In one commentary called The Wheel that Outlines the View of the Cuckoo (khu byug gi lta ba gcod (spyod) pa'i 'khor lo bzhugs, Bairo rgyud 'bum, nga, ppg. 341-351), at the beginning of the commentary we find an interesting explanation of the name of the text for the best type of student. Within this section, there is an explanation through a simile for the word "cuckoo" in the title of the rig pa khu byug:
For example, just as when the physician, Jivaka Kumara touches the inner pulse, to begin with, he knows as soon as the illness attacks, and where the illnesses is at present, and what to do; the person of best or medium faculties knows, to begin with, that the basis divided into samsara and nirvana though it is single, how there is the fetter of both concepts at present, and how there will be liberation after turning back in the end.
This metaphor and its meaning presents a whole host of interesting resonating metaphors going back to the Buddha as a great physician. Closer to home however, is the imagery of the separation of samsara and nirvana as a key feature of the Tibetan medicinal system. This concept finds another expression in a text in the Eighteen Sections (cha lag cho brgyad, Beijing, 2005, a group of important texts that preserve writings by Yuthog the younger and his immediate disciples, Ye shes bzung, and so on), the seminal The Historical Outline, the Soaring Great Eagle (khog dbug khyung chen lding ba, ppg. 4-5):
...long ago when Buddhas had not developed, and also sentient beings had not become deluded, since the empty mind which had formed spontaneously without depending on any cause, was not established as a thing or a characteristic. Since knowing (rig pa) appeared without ceasing it was not threatened with murder or interruption by any remedy, did not fall into one-sidedness, having always existed from time without beginning. The meaning of that is that dharmakaya Samtabhadra is designated from basis' original self-recognition and liberation i.e. omniscient in all respects, buddhahood. The mind was empty and without activity for a long time, and because of being subtle and hard to identify, it did not recognize itself and wind piled up on its own wind, and light illuminated itself with light, and since it was not able to remain within its own location, the sentient beings of three realms arose from delusion and wandered in samsara.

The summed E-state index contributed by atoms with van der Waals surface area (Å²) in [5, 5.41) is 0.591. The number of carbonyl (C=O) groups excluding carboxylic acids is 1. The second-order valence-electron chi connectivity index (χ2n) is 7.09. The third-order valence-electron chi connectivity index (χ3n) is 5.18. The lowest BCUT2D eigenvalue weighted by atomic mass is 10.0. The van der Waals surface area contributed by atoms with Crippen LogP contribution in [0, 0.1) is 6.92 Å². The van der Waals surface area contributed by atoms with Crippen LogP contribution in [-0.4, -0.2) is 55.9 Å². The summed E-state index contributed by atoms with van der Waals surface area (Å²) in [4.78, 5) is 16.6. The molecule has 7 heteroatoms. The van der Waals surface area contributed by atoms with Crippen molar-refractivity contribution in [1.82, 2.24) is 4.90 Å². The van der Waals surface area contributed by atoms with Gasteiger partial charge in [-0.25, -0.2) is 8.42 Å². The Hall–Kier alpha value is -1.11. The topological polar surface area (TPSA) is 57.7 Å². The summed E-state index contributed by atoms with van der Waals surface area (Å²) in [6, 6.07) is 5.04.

Here we have an expression of the basic difference between health as Buddhahood and illness as the state of being a sentient being. The explanatory tantra states:
There is a single cause of all disease i.e. called ‘ignorance’ because of not understanding the meaning of absence of identity.
The state of health in Tibetan medicine is termed "unaltered" (rnam par mi gyur, avikrita), the state of unhealth is termed "altered" (rnam par rgyur, vikrita). When we discuss the simile of the three roots of the mnemonic tree of Tibetan medicine, the first root is gnas lugs, or state of existence, being one root that has two trunks, unaltered or healthy; and altered, or unhealthy. So as in the khu byug commentary, health and unhealth are shown as polar choices on the basis of a single thing that is either affected or not affected by the knowledge obscuration of ignorance.
The metaphor here can drawn out further, for just as we are generally unaware of our bodies until they become ill, likewise, we are generally unaware of the separation of the states of samsara and nirvana until we suffer. Likewise, we need a diagnosis to understand this condition, and further we need to do something i.e. use a treatment, we need to know what to do so that we can return in the end to that state of health. And finally, the metaphor is tied up with the fact that the basis is the mind, which is either in a state of knowledge or delusion. Likewise, the body, being the gross expression of the ripening of the actions instigated by the mind, is in a state of health or illness depending on the three humors that ultimately arise from the knowledge obscuration of ignorance.